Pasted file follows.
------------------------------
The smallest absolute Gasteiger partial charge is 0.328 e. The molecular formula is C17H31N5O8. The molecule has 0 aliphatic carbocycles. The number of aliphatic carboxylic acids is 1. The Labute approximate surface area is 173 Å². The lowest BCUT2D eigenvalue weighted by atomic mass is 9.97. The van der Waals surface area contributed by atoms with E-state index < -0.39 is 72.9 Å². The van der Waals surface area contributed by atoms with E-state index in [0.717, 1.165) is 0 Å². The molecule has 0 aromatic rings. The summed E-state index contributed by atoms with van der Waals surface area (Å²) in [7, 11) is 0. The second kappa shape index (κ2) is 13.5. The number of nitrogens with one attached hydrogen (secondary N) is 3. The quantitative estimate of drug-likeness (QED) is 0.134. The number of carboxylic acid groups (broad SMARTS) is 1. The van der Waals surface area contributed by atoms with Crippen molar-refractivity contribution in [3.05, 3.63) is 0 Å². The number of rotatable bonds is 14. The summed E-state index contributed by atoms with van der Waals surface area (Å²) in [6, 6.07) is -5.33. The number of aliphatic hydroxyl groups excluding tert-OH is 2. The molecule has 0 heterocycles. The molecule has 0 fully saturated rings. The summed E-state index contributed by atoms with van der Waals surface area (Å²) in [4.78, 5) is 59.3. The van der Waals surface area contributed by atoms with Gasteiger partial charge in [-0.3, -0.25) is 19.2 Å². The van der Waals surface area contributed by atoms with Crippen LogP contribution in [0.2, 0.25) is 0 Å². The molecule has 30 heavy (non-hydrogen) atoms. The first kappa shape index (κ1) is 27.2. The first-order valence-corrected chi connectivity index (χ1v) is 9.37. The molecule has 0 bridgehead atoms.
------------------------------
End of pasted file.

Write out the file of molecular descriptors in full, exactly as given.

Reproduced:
The smallest absolute Gasteiger partial charge is 0.328 e. The molecular formula is C17H31N5O8. The molecule has 0 aliphatic carbocycles. The number of aliphatic carboxylic acids is 1. The Labute approximate surface area is 173 Å². The lowest BCUT2D eigenvalue weighted by atomic mass is 9.97. The van der Waals surface area contributed by atoms with E-state index < -0.39 is 72.9 Å². The van der Waals surface area contributed by atoms with E-state index in [0.717, 1.165) is 0 Å². The molecule has 0 aromatic rings. The summed E-state index contributed by atoms with van der Waals surface area (Å²) in [7, 11) is 0. The second kappa shape index (κ2) is 13.5. The number of nitrogens with one attached hydrogen (secondary N) is 3. The quantitative estimate of drug-likeness (QED) is 0.134. The number of carboxylic acid groups (broad SMARTS) is 1. The van der Waals surface area contributed by atoms with Crippen molar-refractivity contribution in [3.05, 3.63) is 0 Å². The number of rotatable bonds is 14. The summed E-state index contributed by atoms with van der Waals surface area (Å²) in [6, 6.07) is -5.33. The number of aliphatic hydroxyl groups excluding tert-OH is 2. The molecule has 0 heterocycles. The molecule has 0 fully saturated rings. The summed E-state index contributed by atoms with van der Waals surface area (Å²) in [4.78, 5) is 59.3. The van der Waals surface area contributed by atoms with Gasteiger partial charge in [-0.3, -0.25) is 19.2 Å². The van der Waals surface area contributed by atoms with Crippen LogP contribution in [0.2, 0.25) is 0 Å². The molecule has 30 heavy (non-hydrogen) atoms. The first kappa shape index (κ1) is 27.2. The first-order valence-corrected chi connectivity index (χ1v) is 9.37. The molecule has 0 bridgehead atoms.